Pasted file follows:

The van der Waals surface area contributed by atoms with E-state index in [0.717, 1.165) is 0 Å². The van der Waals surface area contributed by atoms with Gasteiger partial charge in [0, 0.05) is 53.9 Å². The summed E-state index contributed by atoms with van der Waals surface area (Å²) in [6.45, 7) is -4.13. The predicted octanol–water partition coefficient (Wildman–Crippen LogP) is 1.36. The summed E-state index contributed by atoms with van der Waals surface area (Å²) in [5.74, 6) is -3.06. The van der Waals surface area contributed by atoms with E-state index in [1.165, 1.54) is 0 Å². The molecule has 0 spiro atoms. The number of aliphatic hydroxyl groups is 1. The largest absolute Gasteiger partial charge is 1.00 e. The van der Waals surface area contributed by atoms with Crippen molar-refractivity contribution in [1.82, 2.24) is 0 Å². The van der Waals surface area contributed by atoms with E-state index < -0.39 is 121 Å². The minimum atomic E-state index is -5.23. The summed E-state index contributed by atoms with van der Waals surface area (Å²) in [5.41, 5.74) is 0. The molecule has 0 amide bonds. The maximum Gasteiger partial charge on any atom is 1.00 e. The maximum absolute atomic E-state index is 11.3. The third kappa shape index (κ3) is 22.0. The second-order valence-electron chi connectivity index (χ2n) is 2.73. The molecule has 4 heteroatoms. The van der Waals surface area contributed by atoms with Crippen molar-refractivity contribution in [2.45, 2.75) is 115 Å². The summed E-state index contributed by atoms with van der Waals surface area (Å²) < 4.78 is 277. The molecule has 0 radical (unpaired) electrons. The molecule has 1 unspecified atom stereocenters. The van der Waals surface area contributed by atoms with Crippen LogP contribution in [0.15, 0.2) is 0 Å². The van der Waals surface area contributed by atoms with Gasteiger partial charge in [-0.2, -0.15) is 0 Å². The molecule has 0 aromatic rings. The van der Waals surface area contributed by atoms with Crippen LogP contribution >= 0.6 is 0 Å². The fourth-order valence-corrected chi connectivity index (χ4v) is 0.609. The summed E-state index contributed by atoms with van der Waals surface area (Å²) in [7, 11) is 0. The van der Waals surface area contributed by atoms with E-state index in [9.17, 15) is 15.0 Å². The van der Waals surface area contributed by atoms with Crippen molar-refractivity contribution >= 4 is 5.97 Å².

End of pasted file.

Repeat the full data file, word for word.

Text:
The van der Waals surface area contributed by atoms with E-state index in [0.717, 1.165) is 0 Å². The van der Waals surface area contributed by atoms with Gasteiger partial charge in [0, 0.05) is 53.9 Å². The summed E-state index contributed by atoms with van der Waals surface area (Å²) in [6.45, 7) is -4.13. The predicted octanol–water partition coefficient (Wildman–Crippen LogP) is 1.36. The summed E-state index contributed by atoms with van der Waals surface area (Å²) in [5.74, 6) is -3.06. The van der Waals surface area contributed by atoms with E-state index in [1.165, 1.54) is 0 Å². The molecule has 0 spiro atoms. The number of aliphatic hydroxyl groups is 1. The largest absolute Gasteiger partial charge is 1.00 e. The van der Waals surface area contributed by atoms with Crippen molar-refractivity contribution in [1.82, 2.24) is 0 Å². The van der Waals surface area contributed by atoms with E-state index < -0.39 is 121 Å². The minimum atomic E-state index is -5.23. The summed E-state index contributed by atoms with van der Waals surface area (Å²) in [5.41, 5.74) is 0. The molecule has 0 amide bonds. The maximum Gasteiger partial charge on any atom is 1.00 e. The maximum absolute atomic E-state index is 11.3. The third kappa shape index (κ3) is 22.0. The second-order valence-electron chi connectivity index (χ2n) is 2.73. The molecule has 4 heteroatoms. The van der Waals surface area contributed by atoms with Crippen molar-refractivity contribution in [2.45, 2.75) is 115 Å². The summed E-state index contributed by atoms with van der Waals surface area (Å²) < 4.78 is 277. The molecule has 0 radical (unpaired) electrons. The molecule has 1 unspecified atom stereocenters. The van der Waals surface area contributed by atoms with Crippen LogP contribution in [0.15, 0.2) is 0 Å². The van der Waals surface area contributed by atoms with Gasteiger partial charge in [-0.2, -0.15) is 0 Å². The molecule has 0 aromatic rings. The van der Waals surface area contributed by atoms with Crippen LogP contribution >= 0.6 is 0 Å². The fourth-order valence-corrected chi connectivity index (χ4v) is 0.609. The summed E-state index contributed by atoms with van der Waals surface area (Å²) in [7, 11) is 0. The van der Waals surface area contributed by atoms with E-state index in [9.17, 15) is 15.0 Å². The van der Waals surface area contributed by atoms with Crippen molar-refractivity contribution >= 4 is 5.97 Å².